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One step closer to dark matter in universe

Scientists all over the world are working feverishly to find the dark matter in the universe. Now researchers at Stockholm University have taken one step closer to solving the enigma with a new method.

The universe is still a mystery. We know what about 5 percent of the universe consists of. The rest is simply unknown. Researchers have gotten as far as knowing that a major portion, about 23 percent of the universe consists of a new kind of matter. No one has seen this matter, and no one knows what it consists of. The remaining roughly 72 percent of the universe is made up of something even more enigmatic, called dark energy. Jan Conrad and Maja Llena Garde are scientists at Fysikum, Stockholm University and the Oskar Klein Center for Cosmoparticle Physics, and they are part of the international research team that has taken a giant step toward finding dark matter with the help of a new method.

"With our new method, for the first time we have been able to exclude models regarded by many as the most natural ones. Previous attempts did not achieve the same sensitivity. What's more, our results are especially reliable," says Jan Conrad.

"We can't see dark matter because it doesn't interact with the matter we know about. Nor does it emit any light. It's virtually invisible. But we can determine that it affects the matter we're familiar with."

"We see how the rotation of galaxies is affect by something that weighs a lot but is invisible. We also see how the gas in galaxy clusters doesn't move as it would if there were only visible matter present. So we know it's there. The question is simply what it is. Many theoretical models have been developed to predict particles that meet the requirements for being identified as dark matter. But experiments are needed if we are to determine whether any of these models are correct," says Jan Conrad.

Since dark matter is invisible, we can only see traces of it, and one way to do this is to look at light with extremely high energy, so-called gamma radiation. With the help of the satellite-borne Fermi Large Area Telescope, scientists can study gamma radiation and look for traces of dark matter.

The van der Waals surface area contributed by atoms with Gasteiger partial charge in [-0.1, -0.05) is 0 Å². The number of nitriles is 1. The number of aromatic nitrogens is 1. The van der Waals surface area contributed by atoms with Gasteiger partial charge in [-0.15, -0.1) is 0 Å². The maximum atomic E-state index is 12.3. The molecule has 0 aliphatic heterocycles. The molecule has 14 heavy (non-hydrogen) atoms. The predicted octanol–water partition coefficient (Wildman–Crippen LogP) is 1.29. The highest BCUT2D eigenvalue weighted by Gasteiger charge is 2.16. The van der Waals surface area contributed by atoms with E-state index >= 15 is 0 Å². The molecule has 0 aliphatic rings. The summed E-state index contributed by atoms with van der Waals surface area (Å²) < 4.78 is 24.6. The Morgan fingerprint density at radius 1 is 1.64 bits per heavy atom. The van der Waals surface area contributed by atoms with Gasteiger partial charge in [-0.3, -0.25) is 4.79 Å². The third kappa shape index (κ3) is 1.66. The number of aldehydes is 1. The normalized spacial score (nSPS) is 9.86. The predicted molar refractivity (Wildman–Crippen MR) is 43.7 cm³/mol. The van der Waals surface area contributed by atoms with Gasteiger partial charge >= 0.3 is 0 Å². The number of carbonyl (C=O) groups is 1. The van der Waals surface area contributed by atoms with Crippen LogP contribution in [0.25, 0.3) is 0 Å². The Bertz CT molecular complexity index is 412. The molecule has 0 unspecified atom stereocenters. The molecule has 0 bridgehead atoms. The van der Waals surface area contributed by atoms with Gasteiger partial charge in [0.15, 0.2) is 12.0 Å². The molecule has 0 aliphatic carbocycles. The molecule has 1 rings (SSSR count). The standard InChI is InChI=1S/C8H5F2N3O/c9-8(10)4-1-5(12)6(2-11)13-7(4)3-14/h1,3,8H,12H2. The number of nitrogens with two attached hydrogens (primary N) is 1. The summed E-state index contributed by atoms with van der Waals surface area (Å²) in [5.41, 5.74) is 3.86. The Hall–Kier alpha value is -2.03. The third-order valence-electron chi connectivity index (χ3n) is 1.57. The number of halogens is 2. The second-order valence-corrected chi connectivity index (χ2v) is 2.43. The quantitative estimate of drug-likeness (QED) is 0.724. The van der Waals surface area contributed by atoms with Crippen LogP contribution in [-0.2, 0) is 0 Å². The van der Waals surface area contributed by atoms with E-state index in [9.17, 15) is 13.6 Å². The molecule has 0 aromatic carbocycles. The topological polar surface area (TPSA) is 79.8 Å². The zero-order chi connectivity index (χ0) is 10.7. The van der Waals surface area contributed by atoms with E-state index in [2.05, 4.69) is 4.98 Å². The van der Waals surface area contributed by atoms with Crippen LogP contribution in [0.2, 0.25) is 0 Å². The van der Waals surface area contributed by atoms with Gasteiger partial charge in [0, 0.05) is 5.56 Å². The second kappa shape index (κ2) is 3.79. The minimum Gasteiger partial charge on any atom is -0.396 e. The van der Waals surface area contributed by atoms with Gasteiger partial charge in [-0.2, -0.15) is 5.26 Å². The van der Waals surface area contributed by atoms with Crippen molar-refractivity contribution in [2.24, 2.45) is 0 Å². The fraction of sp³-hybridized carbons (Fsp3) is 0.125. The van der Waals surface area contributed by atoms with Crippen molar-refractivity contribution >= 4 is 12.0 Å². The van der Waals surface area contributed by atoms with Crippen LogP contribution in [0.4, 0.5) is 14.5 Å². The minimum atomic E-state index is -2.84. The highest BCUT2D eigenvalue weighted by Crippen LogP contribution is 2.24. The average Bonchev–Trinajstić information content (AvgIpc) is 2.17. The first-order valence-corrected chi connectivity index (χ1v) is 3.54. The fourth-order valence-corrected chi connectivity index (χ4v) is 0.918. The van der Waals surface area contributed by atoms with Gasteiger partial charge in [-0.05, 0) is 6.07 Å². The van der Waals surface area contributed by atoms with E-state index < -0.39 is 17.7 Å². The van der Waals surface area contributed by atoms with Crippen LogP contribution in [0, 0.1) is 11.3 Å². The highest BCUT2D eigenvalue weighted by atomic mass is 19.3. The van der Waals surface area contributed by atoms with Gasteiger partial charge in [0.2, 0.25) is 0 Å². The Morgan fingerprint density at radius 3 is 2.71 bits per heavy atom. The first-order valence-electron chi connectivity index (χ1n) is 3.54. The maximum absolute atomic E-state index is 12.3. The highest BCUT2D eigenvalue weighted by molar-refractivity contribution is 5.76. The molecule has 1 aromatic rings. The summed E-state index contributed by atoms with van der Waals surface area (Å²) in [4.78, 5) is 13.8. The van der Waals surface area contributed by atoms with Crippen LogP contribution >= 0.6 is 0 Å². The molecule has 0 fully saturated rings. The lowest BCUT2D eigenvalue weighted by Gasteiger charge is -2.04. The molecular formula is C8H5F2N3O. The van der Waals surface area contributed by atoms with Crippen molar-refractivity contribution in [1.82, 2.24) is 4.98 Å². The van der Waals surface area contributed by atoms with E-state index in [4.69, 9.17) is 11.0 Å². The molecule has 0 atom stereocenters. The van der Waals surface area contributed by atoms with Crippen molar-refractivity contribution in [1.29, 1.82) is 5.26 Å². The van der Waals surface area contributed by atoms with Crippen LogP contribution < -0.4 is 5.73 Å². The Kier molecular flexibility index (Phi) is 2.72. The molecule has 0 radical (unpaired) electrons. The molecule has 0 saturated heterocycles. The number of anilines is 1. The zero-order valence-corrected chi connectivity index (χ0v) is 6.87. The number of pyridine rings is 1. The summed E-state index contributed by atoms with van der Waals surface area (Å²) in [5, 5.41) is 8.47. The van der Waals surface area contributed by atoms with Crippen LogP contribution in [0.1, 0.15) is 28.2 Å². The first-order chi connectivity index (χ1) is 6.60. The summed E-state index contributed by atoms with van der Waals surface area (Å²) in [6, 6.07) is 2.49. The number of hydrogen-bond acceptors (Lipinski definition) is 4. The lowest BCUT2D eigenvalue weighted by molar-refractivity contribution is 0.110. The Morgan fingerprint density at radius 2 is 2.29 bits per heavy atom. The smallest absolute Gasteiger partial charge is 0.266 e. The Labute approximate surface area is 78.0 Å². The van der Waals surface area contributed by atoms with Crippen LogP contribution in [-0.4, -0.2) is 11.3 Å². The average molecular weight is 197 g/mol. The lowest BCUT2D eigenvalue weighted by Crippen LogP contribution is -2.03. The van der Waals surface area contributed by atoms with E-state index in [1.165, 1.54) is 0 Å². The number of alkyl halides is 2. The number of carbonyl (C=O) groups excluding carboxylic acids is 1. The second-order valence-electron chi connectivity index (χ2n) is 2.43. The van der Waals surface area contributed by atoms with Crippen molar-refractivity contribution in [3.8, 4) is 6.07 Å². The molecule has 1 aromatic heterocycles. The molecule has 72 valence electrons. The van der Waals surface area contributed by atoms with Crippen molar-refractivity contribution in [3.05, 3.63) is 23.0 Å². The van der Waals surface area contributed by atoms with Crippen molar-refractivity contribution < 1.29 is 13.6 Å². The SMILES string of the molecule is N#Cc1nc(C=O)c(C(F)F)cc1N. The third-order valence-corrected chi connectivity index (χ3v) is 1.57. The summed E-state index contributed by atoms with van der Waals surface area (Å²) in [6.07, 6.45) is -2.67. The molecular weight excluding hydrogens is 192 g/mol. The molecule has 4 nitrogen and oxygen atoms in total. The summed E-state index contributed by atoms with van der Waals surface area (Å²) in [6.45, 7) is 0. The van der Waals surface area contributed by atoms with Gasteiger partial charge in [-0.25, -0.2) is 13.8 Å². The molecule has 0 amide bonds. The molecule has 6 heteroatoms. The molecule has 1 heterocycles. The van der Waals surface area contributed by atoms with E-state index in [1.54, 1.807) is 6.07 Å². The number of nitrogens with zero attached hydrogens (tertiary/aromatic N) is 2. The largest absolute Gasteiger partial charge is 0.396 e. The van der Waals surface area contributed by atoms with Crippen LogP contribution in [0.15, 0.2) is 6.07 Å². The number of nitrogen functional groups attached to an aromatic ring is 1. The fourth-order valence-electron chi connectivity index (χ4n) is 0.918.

"We've looked at gamma radiation from dwarf galaxies. These galaxies are small and dim, but extremely massive, so they seem to consist largely of dark matter. Unfortunately we still haven't detected a gamma signal from the dark matter in these objects, but we are definitely getting closer. Our new method involves looking at several dwarf galaxies at the same time and combining the observations in a new way, which yields excellent results. This is an exciting time for dark matter research, because we're getting closer and closer," says Maja Llena Garde.

"This is truly a giant step forward in our pursuit of dark matter," says the director of the Oskar Klein Center, Lars Bergström. "With my colleague Joakim Edsjö, I've studied these processes theoretically for more than ten years, but this is the first time important experimental breakthroughs are being seen. Now we just hope that Jan, Maja, and the Fermi team will continue this exciting quest using their new method."

The research team's findings are being published in the journal Physical Review Letters under the title "Constraining dark matter models from a combined analysis of Milky Way satellites with the Fermi Large Area Telescope."

Further information: Maja Llena Garde, doctoral candidate, Fysikum, Stockholm University, e-mail: mgarde@fysik.su.se, phone: +46-8-5537 8731

Jan Conrad, associate professor, Fysikum, Stockholm University, e-mail: conrad@fysik.su.se, phone: +46-8-55378769

idw :: 31.10.2011

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